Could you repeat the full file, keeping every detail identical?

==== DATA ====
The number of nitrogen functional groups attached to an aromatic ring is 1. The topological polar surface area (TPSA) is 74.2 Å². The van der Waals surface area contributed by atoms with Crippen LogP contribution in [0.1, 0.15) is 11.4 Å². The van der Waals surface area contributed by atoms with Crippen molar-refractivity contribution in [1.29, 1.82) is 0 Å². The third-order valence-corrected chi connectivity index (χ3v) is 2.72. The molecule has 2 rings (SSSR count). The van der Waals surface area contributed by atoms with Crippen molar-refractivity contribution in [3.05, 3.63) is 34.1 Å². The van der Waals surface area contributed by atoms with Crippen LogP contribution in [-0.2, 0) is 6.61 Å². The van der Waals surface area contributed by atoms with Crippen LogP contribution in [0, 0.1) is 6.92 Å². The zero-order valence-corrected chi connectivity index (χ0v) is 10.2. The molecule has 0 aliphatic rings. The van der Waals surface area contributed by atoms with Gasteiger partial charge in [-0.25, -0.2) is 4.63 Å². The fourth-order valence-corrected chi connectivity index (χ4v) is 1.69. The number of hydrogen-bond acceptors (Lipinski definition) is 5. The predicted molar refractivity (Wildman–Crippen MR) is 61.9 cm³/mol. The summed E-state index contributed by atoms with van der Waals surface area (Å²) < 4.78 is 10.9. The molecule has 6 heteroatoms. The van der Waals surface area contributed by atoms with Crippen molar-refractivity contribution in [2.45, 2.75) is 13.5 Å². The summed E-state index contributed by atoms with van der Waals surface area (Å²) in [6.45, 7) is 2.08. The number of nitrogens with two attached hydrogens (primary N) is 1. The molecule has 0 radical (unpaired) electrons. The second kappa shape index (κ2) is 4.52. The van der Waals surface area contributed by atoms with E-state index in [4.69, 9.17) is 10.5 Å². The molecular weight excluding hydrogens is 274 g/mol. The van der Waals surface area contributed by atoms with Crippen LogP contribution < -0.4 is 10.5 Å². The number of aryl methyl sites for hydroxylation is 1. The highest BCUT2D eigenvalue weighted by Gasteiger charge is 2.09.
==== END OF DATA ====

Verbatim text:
The number of nitrogen functional groups attached to an aromatic ring is 1. The topological polar surface area (TPSA) is 74.2 Å². The van der Waals surface area contributed by atoms with Crippen LogP contribution in [0.1, 0.15) is 11.4 Å². The van der Waals surface area contributed by atoms with Crippen molar-refractivity contribution in [1.29, 1.82) is 0 Å². The third-order valence-corrected chi connectivity index (χ3v) is 2.72. The molecule has 2 rings (SSSR count). The van der Waals surface area contributed by atoms with Crippen molar-refractivity contribution in [3.05, 3.63) is 34.1 Å². The van der Waals surface area contributed by atoms with Crippen LogP contribution in [-0.2, 0) is 6.61 Å². The van der Waals surface area contributed by atoms with Crippen LogP contribution in [0, 0.1) is 6.92 Å². The zero-order valence-corrected chi connectivity index (χ0v) is 10.2. The molecule has 0 aliphatic rings. The van der Waals surface area contributed by atoms with Gasteiger partial charge in [-0.25, -0.2) is 4.63 Å². The fourth-order valence-corrected chi connectivity index (χ4v) is 1.69. The number of hydrogen-bond acceptors (Lipinski definition) is 5. The predicted molar refractivity (Wildman–Crippen MR) is 61.9 cm³/mol. The summed E-state index contributed by atoms with van der Waals surface area (Å²) < 4.78 is 10.9. The molecule has 6 heteroatoms. The van der Waals surface area contributed by atoms with Crippen molar-refractivity contribution in [2.45, 2.75) is 13.5 Å². The summed E-state index contributed by atoms with van der Waals surface area (Å²) in [6.45, 7) is 2.08. The number of nitrogens with two attached hydrogens (primary N) is 1. The molecule has 0 radical (unpaired) electrons. The second kappa shape index (κ2) is 4.52. The van der Waals surface area contributed by atoms with E-state index in [4.69, 9.17) is 10.5 Å². The molecular weight excluding hydrogens is 274 g/mol. The van der Waals surface area contributed by atoms with Crippen LogP contribution < -0.4 is 10.5 Å². The number of aryl methyl sites for hydroxylation is 1. The highest BCUT2D eigenvalue weighted by Gasteiger charge is 2.09.